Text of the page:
Anyway, the book for me was great when it came to the interaction between Louisa and Will, and occasionally the smattering of perspective in a different person made the book worth reading. Lou’s interaction with Camilla was definitely awkward and stilted, and honestly, I loved it when Camilla was in the room, even though she showed up very infrequently throughout the book. It just made the whole situation more realistic, and I was honestly more gutted about Camilla’s sadness over Will than Lou’s up until the end.
Unfortunately, what drove me up the wall was the fact that absolutely no one in Lou’s book-family was in any way supportive of anything she did. And yet half the time it was Lou who was helping put food on the table. (Yes, I get that her sister was struggling and trying to get a career amidst being a single mom, but honestly, her sister couldn’t get any more obnoxious, and I refuse to sympathize.) There were supposed to be moments where the older–and smarter–sister was supposed to be redeemable, because oh yes, she totally supported Lou in her lowest time (which, by the way, was NOT OKAY AND TOTALLY LEFT FIELD WHY DID WE EVEN ADD A RAPE HERE), but I don’t see it, and one or two small events don’t make up for years of being a shit older sister.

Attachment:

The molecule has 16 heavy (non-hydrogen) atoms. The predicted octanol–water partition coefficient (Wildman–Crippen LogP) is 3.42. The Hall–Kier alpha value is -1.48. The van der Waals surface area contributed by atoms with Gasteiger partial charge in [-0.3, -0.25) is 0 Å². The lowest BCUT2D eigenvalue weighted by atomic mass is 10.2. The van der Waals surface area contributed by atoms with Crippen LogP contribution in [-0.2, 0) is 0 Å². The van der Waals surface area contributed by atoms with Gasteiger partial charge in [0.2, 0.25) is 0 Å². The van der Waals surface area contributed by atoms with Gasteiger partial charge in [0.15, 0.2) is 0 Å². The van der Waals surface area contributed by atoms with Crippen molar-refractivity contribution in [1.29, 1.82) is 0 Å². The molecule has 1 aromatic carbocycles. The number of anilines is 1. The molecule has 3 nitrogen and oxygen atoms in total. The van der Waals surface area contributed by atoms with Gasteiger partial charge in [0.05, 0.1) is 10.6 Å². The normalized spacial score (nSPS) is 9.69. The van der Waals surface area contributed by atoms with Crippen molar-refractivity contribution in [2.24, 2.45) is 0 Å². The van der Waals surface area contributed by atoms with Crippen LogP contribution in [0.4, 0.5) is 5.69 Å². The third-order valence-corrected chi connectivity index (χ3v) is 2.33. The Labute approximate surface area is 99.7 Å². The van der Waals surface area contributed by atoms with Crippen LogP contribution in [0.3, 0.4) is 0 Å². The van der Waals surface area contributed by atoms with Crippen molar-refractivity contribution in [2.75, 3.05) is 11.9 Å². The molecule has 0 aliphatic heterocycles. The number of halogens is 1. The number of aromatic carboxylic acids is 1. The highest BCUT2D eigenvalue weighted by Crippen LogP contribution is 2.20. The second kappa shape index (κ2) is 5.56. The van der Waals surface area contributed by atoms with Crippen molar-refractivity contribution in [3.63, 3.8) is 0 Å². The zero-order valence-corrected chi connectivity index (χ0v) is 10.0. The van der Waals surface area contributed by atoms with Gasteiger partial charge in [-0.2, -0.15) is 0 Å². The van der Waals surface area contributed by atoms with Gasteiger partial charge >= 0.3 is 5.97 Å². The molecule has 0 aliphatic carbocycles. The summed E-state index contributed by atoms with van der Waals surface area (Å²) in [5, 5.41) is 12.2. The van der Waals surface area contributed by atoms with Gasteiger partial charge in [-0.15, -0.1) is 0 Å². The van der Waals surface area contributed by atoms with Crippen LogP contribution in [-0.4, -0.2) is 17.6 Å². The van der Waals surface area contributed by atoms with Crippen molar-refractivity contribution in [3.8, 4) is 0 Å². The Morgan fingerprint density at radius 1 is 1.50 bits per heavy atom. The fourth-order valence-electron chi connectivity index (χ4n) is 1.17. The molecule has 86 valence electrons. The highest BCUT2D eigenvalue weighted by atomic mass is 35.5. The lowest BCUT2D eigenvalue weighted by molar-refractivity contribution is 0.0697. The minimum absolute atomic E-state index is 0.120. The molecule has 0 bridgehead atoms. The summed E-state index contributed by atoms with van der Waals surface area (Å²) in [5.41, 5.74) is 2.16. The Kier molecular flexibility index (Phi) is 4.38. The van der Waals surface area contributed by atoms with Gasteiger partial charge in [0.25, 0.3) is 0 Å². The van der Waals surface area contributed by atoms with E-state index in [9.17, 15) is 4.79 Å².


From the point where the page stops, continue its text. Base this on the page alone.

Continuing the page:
Honestly, other than Nathan, Camilla, Lou, and Will, the other characters annoyed me. Will’s sister comes in raging, even though she hasn’t been around the Traynors in years, Lou’s family belittles Lou to the point of ridiculousness, Patrick is kind of a twat and I’m honestly thankful she eventually breaks from him. I suppose if you’re trying to write a romance about a girl whose life is changed by a broken boy, then maybe every other character has to suck so that Lou can finally see the error in her way of living. To be honest, I was okay with her way of living. It was simple and calming and unhurried, and the only problem I saw was Lou needing to find people who don’t actually suck.